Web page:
The Impossibility of Painting is Merely a Feeling

Thoughts and reflections on the practice of painting.

Tag: creative enterprise

“My Intention” by Czeslaw Milosz

“I am here. Those three words contain all that can be said – you begin with those words and you return to them. Here means on this Earth, on this continent and no other, in this city and no other, in this epoch I call mine, this century, this year. I was given no other place, no other time, and I touch my desk to defend against the feeling that my own body is transient. This is all very fundamental, but, after all, the science of life depends on the gradual discovery of fundamental truths.

Snowmass, Colorado, 2015

Snowmass, Colorado, 2015

I have written on various subjects, and not, for the most part, as I would have wished. Nor will I realize my long-standing intention this time. But I am always aware that what I want is impossible to achieve. I would need the ability to communicate my full amazement at ‘being here’ in one unattainable sentence which would simultaneously transmit the smell and texture of my skin, everything stored in my memory, and all I now assent to, dissent from. However, in pursuing the impossible, I did learn something. Each of us is so ashamed of his own helplessness and ignorance that he considers it appropriate to communicate only what he thinks others will understand. There are, however, times when somehow we slowly divest ourselves of that shame and begin to speak openly about all the things we do not understand. If I am not wise, then why must I pretend to be? If I am lost, why must I pretend to have ready counsel for my contemporaries? But perhaps the value of communication depends on the acknowledgment of one’s own limits, which, mysteriously, are also the limits common to many others; and aren’t these the same limits of a hundred or a thousand years ago? And when the air is filled with the clamor of analysis and conclusion, would it be entirely useless to admit you do not understand?

I have read many books, but to place all those volumes on top of one another and stand on them would not add a cubit to my stature. Their learned terms of of little use when I attempt to seize naked experience, which eludes all accepted ideas. To borrow their language can be helpful in many ways, but it also leads imperceptibly into a self-contained labyrinth, leaving us in alien corridors which allow no exit. And so I must offer resistance, check every moment to be sure I am not departing from what I have actually experienced on my own, what I myself have touched. I cannot invent a new language and I use the one I was first taught, but I can distinguish, I hope, between what is mine and what is merely fashionable. I cannot expel from memory the books I have read, their contending theories and philosophies, but I am free to be suspicious and to ask naïve questions instead of joining the chorus which affirms and denies.

Intimidation. I am brave and undaunted in the certainty of having something important to say to the world, something no one else will be called to say. Then the feeling of individuality and a unique role begins to weaken and the thought of all the people who ever were, are, and ever will be – aspiring, doubting, believing – people superior to me in strength of feeling and depth of mind, robs me of confidence in what I call my ‘I’. The words of a prayer millennia old, the celestial music created by a composer in a wig and a jabot make me ask why I, too, am here, why me? Shouldn’t one evaluate his chances beforehand – either equal the best or say nothing? Right at this moment, as I put these marks to paper, countless others are doing the same, and our books in their brightly colored jackets will be added to that mass of things in which names and titles sink and vanish. No doubt, someone is standing in a bookstore and, faced with the sight of those splendid and vain ambitions, is making his decision – silence is better. That single phrase which, were it truly weighed, would suffice as a life’s work. However, here, now, I have the courage to speak, a sort of secondary courage, not blind. Perhaps it is my stubbornness in pursuit of that single sentence. Or perhaps it is my old fearlessness, temperament, fate, a search for a new dodge. In any case, my consolation lies not so much in the role I have been called upon to play as in the great mosaic-like whole which is composed of the fragments of various people’s efforts, whether successful or not. I am here – and everyone is in some ‘here’ – and the only thing we can do is try to communicate with one another.”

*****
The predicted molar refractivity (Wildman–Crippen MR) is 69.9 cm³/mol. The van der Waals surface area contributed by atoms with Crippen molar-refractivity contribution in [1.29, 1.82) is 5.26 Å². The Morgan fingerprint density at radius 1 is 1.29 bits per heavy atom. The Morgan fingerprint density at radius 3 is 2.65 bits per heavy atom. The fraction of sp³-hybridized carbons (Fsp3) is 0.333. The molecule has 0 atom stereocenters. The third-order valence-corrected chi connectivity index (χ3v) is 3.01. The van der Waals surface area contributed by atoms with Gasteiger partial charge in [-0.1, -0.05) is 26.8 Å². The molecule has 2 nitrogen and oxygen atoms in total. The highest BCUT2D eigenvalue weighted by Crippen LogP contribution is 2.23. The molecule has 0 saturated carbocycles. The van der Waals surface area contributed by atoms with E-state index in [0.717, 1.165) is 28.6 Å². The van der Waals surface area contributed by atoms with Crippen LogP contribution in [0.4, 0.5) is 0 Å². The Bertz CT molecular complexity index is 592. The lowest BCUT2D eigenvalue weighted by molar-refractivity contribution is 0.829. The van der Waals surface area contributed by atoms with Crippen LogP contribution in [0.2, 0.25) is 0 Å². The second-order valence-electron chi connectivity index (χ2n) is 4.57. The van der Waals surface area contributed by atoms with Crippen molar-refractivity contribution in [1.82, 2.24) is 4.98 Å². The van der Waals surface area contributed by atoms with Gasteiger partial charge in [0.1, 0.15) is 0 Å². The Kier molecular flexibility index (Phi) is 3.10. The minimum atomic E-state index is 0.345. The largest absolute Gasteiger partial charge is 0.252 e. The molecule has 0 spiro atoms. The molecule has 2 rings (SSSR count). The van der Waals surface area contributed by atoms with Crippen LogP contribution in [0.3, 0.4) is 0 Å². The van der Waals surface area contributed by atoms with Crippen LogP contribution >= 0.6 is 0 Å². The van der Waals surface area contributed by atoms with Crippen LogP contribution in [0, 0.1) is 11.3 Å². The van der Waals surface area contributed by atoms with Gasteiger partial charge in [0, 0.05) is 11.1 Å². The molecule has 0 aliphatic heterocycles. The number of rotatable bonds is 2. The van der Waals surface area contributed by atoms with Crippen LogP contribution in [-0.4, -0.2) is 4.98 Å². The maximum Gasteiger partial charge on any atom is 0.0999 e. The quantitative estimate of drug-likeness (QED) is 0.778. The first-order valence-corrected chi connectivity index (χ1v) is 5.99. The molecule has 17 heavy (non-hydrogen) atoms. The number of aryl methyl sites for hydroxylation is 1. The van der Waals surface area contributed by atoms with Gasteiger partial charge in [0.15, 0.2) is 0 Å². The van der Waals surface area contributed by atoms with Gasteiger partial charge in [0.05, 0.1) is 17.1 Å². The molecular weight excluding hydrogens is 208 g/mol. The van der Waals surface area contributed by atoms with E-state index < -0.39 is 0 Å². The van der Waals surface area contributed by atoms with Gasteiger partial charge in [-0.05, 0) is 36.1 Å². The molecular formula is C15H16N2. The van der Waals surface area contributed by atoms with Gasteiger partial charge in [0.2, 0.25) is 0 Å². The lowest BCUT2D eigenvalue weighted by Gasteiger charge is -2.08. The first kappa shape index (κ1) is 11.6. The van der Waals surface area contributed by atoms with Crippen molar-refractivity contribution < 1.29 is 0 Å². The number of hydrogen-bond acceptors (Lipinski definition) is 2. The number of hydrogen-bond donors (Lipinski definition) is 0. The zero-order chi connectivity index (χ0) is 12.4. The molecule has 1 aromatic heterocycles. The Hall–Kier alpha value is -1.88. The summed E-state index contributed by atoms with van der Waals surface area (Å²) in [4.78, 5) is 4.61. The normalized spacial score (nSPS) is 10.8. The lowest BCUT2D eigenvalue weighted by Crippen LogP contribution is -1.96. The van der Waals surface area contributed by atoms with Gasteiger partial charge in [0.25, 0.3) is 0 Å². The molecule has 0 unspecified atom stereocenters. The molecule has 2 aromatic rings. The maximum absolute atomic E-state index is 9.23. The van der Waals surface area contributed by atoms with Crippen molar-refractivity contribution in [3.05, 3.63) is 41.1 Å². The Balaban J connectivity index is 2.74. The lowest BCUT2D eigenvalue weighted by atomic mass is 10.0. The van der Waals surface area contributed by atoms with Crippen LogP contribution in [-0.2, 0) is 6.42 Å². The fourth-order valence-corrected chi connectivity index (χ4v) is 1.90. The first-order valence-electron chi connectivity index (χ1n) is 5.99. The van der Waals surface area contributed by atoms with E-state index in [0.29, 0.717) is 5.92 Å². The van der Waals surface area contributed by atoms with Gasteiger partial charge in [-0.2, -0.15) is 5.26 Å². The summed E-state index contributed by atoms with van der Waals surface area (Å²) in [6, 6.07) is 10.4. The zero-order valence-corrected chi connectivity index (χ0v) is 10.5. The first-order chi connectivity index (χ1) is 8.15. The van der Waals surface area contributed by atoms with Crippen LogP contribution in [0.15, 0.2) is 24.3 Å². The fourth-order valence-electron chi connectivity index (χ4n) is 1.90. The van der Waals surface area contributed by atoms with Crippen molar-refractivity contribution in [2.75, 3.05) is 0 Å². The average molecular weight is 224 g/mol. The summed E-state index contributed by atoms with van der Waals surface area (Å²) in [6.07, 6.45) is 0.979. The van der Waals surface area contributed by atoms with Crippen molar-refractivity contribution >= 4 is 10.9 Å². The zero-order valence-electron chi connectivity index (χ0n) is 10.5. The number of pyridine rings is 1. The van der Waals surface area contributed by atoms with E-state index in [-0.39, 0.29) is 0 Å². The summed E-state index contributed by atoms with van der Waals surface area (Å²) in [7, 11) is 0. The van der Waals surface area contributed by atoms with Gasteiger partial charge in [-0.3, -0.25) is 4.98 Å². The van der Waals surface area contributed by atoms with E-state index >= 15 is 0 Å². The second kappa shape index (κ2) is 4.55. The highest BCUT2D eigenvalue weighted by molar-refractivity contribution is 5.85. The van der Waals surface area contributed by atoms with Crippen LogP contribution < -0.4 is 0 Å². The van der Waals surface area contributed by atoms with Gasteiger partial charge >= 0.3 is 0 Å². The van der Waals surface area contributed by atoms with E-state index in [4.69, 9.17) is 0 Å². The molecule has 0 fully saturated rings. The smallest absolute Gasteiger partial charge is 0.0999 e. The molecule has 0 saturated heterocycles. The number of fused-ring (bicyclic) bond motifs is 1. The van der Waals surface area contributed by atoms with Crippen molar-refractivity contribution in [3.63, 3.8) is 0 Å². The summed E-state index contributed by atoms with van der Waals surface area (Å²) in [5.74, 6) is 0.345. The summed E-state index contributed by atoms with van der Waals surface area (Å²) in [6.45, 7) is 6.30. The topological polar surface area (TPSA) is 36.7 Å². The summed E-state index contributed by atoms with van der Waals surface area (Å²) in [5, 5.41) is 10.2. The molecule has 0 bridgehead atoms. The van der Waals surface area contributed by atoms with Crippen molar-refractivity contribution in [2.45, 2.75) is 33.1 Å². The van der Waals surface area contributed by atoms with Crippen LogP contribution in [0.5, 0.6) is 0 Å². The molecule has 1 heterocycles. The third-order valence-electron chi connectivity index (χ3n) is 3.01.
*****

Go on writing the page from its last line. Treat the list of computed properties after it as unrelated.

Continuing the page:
(from To Begin Where I Am: Selected Essays, pp 1-3, 2001)

IamhereA

Sackville, New Brunswick, 2015

 

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Being a “painter”

palette

I wonder why being described as a “painter” can so often be aggravating? I recognize it as an accurate description of my concerns as an artist, the methods and materials used to externalize these concerns, as well as the histories and discourses that frame them. I spend a disproportionate amount of my time painting, or thinking about painting, or teaching painting.

And yet, in certain contexts, the term feels condescending. For many people in the art world, “painter” is a label that attaches as a kind anachronism, a throwback to a pre-“post-studio” era. It is also, therefore, a mark of being not quite bright enough to understand that what you are doing is no longer relevant.